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  • Writer's picturePatrick Durkin

Winter Getaways Fortify Friendships, Gratitude

Skeptics question whether ice anglers really need to drill a score of holes before bouncing between them like a trick-or-treater, their left paw clenching a jigging rod and their right paw a sonar flasher and dangling transducer.

Serious ice anglers, after all, enjoy drilling holes with souped-up battery-powered ice augers as much as they do jigging for perch, bluegills or crappies. If you doubt that, innocently ask how many holes they need to start fishing. They’ll reply: “Around 20 holes, give or take a few. That only depletes my battery about 25%.”

Hmm. We asked about fishing requirements, not battery performance.

Experienced ice drillers get especially giddy when a friend or loved one follows them hole to hole with a skimmer, dutifully clearing each watery shaft of shaved ice. I can’t cite scientific surveys, but they probably enjoy that teamwork as much as they do chainsawing trees into firewood while others hoist, haul and stack the chunks. Both tasks let them play with their toy while others endure the tedious work.

Either way, thoughtful ice-drillers treasure skimmers who simply do their job without questioning the driller’s authority or the drill’s battery life. Yes, all skimmers churn internally, but they keep dipping and flicking like obedient soldiers, knowing they’re doomed to clear holes till noon or dead battery, whichever comes first.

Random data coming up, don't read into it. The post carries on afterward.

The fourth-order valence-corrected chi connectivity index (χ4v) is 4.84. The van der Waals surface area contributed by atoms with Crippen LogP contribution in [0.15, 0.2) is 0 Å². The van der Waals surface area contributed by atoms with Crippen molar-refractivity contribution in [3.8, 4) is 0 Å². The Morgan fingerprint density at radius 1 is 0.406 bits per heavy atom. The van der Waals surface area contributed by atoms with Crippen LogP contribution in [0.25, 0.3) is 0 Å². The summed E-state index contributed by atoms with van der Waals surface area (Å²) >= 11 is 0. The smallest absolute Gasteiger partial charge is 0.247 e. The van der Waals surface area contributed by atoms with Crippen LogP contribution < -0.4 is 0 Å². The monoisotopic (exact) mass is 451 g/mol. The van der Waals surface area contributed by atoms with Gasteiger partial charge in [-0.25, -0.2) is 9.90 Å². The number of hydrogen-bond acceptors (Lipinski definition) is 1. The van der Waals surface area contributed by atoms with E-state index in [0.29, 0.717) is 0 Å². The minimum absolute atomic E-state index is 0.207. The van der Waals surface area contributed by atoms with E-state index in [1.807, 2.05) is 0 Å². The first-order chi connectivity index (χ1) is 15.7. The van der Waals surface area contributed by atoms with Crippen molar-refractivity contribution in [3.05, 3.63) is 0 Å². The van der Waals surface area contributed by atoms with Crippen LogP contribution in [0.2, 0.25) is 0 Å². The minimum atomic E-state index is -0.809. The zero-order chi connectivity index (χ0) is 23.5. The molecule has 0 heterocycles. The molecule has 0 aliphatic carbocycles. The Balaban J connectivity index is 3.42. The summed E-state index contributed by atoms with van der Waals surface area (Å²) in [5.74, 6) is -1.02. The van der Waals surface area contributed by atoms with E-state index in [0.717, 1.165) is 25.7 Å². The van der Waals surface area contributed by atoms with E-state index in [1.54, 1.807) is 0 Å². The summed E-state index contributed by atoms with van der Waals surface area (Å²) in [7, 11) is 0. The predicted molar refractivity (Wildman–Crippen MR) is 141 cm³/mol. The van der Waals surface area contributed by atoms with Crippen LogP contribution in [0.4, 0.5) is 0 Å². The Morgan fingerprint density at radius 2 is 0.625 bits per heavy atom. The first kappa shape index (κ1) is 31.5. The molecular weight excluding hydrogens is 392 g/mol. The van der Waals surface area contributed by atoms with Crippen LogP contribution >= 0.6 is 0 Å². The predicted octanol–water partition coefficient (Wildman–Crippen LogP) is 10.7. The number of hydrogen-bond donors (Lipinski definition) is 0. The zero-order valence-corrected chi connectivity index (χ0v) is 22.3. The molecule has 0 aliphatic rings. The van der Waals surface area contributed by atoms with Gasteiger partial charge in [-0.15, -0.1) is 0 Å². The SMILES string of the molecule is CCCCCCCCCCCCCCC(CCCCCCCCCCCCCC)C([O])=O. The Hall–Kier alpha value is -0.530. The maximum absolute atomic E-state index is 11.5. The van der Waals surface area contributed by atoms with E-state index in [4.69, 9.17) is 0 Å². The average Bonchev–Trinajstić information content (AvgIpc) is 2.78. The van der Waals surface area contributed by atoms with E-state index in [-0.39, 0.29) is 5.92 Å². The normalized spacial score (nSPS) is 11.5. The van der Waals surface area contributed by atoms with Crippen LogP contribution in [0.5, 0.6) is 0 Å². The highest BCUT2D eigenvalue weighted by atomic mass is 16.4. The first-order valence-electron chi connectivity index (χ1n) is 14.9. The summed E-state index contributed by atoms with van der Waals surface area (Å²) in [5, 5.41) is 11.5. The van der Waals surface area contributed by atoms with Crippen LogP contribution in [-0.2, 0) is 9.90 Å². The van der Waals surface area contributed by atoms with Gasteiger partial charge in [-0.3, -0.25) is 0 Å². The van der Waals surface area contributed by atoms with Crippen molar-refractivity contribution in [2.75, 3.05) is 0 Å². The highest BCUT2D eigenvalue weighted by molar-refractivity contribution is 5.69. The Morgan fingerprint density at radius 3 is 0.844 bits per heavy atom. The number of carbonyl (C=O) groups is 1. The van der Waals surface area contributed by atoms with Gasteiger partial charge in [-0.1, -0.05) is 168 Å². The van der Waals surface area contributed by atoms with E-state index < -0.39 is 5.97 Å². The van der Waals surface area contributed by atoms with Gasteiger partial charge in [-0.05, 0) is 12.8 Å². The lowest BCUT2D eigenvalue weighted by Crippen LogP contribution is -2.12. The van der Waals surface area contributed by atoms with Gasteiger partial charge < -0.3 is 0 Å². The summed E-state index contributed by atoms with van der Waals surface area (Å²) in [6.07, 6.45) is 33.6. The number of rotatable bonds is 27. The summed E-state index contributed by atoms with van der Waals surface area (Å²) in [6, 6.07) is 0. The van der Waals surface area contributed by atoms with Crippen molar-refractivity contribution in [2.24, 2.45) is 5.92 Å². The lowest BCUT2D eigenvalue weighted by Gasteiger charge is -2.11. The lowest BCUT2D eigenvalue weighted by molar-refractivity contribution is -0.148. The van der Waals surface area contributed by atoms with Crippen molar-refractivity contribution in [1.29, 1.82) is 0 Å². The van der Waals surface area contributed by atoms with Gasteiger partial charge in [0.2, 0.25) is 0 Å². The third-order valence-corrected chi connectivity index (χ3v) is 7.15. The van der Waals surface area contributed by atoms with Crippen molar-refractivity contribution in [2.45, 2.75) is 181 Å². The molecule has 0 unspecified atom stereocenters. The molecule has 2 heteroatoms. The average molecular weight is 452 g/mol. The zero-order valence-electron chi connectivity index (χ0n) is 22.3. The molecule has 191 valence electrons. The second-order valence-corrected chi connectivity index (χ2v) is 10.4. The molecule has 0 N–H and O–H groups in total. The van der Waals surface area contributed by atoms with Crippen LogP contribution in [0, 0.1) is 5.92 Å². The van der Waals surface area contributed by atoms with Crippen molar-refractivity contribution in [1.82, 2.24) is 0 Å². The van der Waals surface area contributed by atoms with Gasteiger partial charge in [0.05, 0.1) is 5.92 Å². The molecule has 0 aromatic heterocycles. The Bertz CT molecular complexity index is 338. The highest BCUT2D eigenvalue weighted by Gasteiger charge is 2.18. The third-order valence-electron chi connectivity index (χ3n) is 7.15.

At least that’s what I was thinking Feb. 5 while following my friend Tim Watson as he tirelessly drilled holes into a backwoods lake in central Ashland County. Relief warmed my chest when Watson finally turned south at midlake and drilled the next hole 15 yards closer to John and Brenda Maier’s pop-up ice-fishing hotel and convention center — a Clam “Garage” ice shelter big enough to lodge a Ford truck.

“Oh good. We’re headed for the barn,” I thought. “We’ll be fishing soon.”

My relief died seconds later. After drilling the next hole on the lee side of the Maier Hotel, Watson turned right and started drilling another line of holes to the northwest, away from shelter and the promise of actually fishing.

And make no mistake: Feb. 5 near Clam Lake was not a good day for standing outside and jigging tiny panfish baits tied to thread-like lines. Forecasters predicted a midafternoon high of 16 degrees, with winds gusting all day out of the northeast at 15 to 20 mph. The forecast also included snow, which arrived as we harnessed up like dim-witted oxen to pull our sleds across the lake around 10 a.m. The snow didn’t end until we returned to our trucks five hours later.

Therefore, I plunked gratefully into a chair in the far corner of the Maier Hotel after completing my chores outside. My chair put Karen Watson, Brenda Maier and my wife, Penny, between me and the nearest door, ensuring I couldn’t be easily uprooted for further duty outside.

Yes, that makes me sound soft, but a confident man worries not what others assume.